BASED on the ceremony and statements surrounding Afghanistan President Hamid Karzai's recent visit to Washington, it can only be concluded that the president has recognized that "making nice" is a better strategy in dealing with allies with whom we will, at times, disagree.
Reaching out in an environment of mutual respect and friendship should not be reserved for those with whom we have more serious differences or are directly threatening, like Iran, Russia or China.
Karzai is the leader of a country where the U.S. has spent nearly $1 trillion and 1,000 lives. His response to our verbal abuse had been to threaten to join the Taliban.
Israeli Prime Minister Benjamin Netanyahu leads one of our nation's strongest, most self-sufficient and dependable allies, a country which asks for little from us compared to most. After being berated by the vice president and the secretary of state, Netanyahu's last visit to the White House was reminiscent of JFK clandestinely entertaining Marilyn Monroe, and, to use the vernacular, with similar intent.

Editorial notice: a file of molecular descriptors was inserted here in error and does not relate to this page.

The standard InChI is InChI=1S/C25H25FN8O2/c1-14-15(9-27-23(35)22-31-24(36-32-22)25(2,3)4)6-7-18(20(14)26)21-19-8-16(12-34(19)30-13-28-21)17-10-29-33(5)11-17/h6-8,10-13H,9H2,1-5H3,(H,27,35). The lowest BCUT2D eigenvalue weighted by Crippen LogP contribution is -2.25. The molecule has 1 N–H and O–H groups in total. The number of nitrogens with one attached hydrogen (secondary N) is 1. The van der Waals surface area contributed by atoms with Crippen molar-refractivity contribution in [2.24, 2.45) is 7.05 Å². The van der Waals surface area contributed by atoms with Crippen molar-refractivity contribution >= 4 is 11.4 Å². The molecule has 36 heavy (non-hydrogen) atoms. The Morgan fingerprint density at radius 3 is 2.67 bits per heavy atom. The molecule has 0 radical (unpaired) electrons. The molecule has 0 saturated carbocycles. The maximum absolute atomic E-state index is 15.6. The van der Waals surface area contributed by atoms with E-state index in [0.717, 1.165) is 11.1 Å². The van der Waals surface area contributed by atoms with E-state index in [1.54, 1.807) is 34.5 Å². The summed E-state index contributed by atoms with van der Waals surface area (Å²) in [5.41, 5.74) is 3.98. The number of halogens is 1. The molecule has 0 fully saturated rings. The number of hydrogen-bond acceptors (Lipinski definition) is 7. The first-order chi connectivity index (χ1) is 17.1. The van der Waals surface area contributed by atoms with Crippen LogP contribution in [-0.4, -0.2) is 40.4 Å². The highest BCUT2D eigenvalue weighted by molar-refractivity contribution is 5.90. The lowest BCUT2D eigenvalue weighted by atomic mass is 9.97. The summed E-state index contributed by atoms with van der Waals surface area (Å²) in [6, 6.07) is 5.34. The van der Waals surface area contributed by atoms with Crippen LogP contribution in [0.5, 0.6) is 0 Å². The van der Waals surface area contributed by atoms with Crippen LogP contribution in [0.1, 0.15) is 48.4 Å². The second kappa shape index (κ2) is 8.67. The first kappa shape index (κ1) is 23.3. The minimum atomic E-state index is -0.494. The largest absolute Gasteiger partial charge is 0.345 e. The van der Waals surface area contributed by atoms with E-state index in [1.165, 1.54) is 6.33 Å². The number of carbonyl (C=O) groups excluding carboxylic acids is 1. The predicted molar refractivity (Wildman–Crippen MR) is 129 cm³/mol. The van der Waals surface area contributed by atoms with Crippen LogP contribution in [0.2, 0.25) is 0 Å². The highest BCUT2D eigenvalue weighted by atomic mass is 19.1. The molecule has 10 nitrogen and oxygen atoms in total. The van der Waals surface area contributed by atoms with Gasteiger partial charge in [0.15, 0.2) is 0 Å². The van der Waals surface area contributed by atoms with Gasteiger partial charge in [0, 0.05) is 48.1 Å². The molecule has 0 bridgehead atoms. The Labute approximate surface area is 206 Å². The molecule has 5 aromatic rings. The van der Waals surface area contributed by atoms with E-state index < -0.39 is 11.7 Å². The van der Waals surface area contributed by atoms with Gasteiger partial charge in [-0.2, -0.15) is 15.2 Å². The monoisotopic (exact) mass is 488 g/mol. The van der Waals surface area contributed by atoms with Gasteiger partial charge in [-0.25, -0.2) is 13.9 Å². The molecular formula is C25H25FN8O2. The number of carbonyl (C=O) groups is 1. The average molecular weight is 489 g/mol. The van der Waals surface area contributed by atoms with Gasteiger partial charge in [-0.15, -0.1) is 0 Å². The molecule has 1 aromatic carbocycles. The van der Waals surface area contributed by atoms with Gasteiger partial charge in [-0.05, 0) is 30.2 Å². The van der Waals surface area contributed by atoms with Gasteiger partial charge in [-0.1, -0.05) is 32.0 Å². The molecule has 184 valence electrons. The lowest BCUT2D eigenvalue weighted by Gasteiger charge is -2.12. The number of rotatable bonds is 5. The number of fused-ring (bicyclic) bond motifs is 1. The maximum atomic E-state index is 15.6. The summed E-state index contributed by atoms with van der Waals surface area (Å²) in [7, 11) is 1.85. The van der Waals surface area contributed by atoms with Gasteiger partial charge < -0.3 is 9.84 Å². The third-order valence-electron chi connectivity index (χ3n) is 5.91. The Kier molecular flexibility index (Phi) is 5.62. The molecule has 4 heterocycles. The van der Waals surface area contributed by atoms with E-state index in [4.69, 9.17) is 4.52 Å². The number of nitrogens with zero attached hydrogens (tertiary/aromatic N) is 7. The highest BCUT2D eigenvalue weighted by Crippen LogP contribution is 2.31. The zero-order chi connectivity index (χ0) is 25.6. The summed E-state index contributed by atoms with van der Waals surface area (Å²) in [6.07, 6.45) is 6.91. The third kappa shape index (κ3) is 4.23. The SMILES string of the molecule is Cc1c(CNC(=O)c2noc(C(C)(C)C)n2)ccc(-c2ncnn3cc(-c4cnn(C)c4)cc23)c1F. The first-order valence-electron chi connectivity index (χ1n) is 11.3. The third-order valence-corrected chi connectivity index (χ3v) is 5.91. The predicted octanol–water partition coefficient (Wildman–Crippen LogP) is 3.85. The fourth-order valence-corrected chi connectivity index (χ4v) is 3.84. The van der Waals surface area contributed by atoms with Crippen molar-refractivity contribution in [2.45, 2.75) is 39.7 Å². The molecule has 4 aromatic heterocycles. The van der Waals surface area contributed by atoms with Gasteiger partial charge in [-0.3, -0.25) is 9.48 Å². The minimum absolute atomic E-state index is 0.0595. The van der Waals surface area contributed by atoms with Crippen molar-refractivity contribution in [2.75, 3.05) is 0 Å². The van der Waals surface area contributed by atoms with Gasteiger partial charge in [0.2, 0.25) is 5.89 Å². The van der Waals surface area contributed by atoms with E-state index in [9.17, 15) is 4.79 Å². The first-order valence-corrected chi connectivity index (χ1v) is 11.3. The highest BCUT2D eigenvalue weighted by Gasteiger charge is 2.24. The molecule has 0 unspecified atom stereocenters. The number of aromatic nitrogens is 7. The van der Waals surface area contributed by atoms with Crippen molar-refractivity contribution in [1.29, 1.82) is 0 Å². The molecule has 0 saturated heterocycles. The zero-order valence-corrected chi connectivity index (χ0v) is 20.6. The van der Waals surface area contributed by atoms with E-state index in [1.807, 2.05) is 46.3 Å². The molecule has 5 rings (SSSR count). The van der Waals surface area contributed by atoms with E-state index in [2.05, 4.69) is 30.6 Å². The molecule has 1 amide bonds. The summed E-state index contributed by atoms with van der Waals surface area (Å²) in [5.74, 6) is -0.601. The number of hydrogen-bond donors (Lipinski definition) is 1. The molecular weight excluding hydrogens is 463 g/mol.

It's good that the Obama administration has finally decided to make nice with Netanyahu, too, and the millions of strongly pro-American Israeli citizens he was elected to lead.
John R. Cohn, Philadelphia
This honors the veterans who died for our country:
It is the soldier, not the reporter
Who has given us freedom of the press.
It is the solider, not the poet
Who has given us freedom of speech
It is the soldier, not the campus organizer / Who has given us the freedom to demonstrate.
It is the soldier, not the lawyer
Who has given us the right to a fair trial. / It is the soldier / Who salutes the flag, / Who serves under the flag, / Whose coffin is draped in the flag.
Korean War Vets Post 38